17. Following the discussion which had taken place in the Consultation over the previous two days, the Meeting requested that the Secretariat work with interested delegations to seek support from the CFC for a study, to be followed by a workshop, which would assess the current state of knowledge on composites and make recommendations on how the natural fibre industries might realise the potential for the increased use of natural fibres in composite materials.
18. The Meeting noted that the CFC relied on the IGG on Hard Fibres for technical assessment and evaluation of project proposals prior to their submission to the Fund, and it urged the Secretariat to seek the expert advice from IGG members and other experts where appropriate to ensure that project proposals were well founded, focussed on the needs of the fibre industries, and that they benefited from any previous work which might have been undertaken. It also noted that the CFC was unable to finance all the developmental work which might be required, and it requested the Secretariat to explore other sources of support for project work.
19. The report of the Fifth Consultation was provided as document CCP: HF 04/3-JU 04/3. The Meeting agreed that this and other informal intersessional consultations which had been held in the past had been very useful, and requested the Secretariat, in consultation with the Chairman, to make arrangements for another consultation in the latter part of the year 2005. It requested that delegations of those countries with an interest in natural fibres should be invited to any future consultations held in Rome.
20. The Meeting endorsed the Report of the Fourteenth Session of the Sub-Group of Sisal and Henequen Producing Countries, held in Rome, 14 and 16 December 2004, which was presented to it as document CCP: HF 04/5-JU 04/5, but noted that it had not accepted the recommendations of the Sub-Group on indicative prices for Brazilian sisal fibre and for sisal baler twine.
21. The Consultation on Natural Fibres which preceded the Joint Meeting heard a number of presentations on the results of Common Fund projects, and it discussed priorities for further research and development, focussing largely on the use of natural fibres in composite materials. Some delegates felt that prospects for the use of natural fibre in composites within fibre-producing countries were good, and that they should be explored. The Consultation reviewed the draft Commodity Development Strategy prepared for the Joint Meeting.
22. Presentations had been made to the Consultation on the current market situation for natural fibres and on projections to 2012. Lastly, the Consultation reviewed a paper on the Environmental Impact of Hard Fibres and Jute in Non-Textile Industrial Applications, which indicated that although natural fibres are more friendly to the environment than synthetics, the market performance of natural fibres depends on their relative price and technical characteristics, and their environmental friendliness is of less significance.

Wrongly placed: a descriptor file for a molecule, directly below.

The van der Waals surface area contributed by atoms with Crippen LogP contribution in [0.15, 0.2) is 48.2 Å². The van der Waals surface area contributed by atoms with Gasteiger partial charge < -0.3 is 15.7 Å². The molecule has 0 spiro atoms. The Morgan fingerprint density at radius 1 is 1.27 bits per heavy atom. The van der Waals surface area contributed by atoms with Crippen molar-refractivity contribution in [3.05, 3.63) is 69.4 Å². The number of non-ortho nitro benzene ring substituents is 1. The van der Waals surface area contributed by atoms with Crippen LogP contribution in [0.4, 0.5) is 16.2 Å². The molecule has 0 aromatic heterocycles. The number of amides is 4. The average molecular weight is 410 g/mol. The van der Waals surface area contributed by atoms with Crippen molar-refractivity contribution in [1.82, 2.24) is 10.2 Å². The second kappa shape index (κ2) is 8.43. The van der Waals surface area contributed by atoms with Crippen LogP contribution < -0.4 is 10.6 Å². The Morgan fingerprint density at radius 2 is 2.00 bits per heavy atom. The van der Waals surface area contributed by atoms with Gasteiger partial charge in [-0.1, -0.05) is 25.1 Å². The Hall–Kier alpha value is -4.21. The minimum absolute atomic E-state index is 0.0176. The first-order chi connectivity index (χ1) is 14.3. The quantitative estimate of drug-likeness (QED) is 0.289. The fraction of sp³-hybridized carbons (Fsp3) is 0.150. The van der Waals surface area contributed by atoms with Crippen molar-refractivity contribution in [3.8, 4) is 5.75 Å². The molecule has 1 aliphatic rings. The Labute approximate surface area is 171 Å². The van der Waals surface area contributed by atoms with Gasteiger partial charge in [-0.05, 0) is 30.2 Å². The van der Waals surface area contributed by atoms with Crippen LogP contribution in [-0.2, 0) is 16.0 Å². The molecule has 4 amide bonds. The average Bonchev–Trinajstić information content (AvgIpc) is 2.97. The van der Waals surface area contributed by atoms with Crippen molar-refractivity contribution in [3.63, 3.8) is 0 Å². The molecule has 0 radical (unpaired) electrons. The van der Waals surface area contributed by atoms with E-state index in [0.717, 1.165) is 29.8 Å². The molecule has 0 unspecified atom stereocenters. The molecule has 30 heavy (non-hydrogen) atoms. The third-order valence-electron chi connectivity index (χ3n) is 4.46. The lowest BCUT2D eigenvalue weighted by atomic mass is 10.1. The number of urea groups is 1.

23. The Meeting agreed that the Consultation had provided a useful forum for the exchange of information and ideas, and it welcomed the expert presentations which had been made. It requested that the practice of holding such consultations in conjunction with formal meetings continue. Delegates noted the value of a consultation covering a broad range of natural fibres, and requested that efforts be made to collate information and conduct studies covering additional fibres. It urged that attempts be made to raise the profile of all natural fibres, and suggested that the possibility of organising an event such as an International Year of Natural Fibres be investigated.
24. The Meeting reviewed the draft Development Strategy of the IGG on Hard Fibres in document CCP: HF 04/4-JU 04/4, and recalled that this document had been discussed in the Consultation on Natural Fibres, 15 and 16 December 2004.
25. The Meeting endorsed the need for more up-to-date and detailed information on fibre markets, particularly on consumption and on emerging market trends. It recognised however that the Secretariat’s ability to meet this need depended on it being provided with information by member countries. It also noted that the Secretariat had limited resources for this work and suggested that additional sources of funding might be explored.
26. It noted also that the consideration of trade issues in the Strategy might be developed further, to include not just border measures, but the impact which domestic support for fibres in developed countries has on the market for fibres produced in developing countries.
27. Noting that global events can move quickly, the Meeting considered that the strategy might be considered on a rolling basis at each Meeting of the Groups, rather than being reviewed periodically on a less frequent basis.
28. Many delegates also wanted the strategy to show a more direct focus on environmental issues, and to encompass a broader mix of fibres.
29. The Meeting requested that, in the light of this discussion, the Secretariat amend the draft of the Strategy and present it to the members of the Bureau for approval early in January 2005.
30. The Meeting agreed that the next Joint Meeting of the IGG on Hard Fibres and of the IGG on Jute, Kenaf and Allied Fibres should take place late in 2006, the exact date and venue to be determined by the Director-General in consultation with the Chairperson. It requested, however, that it not be held as close to Christmas as the present Meeting.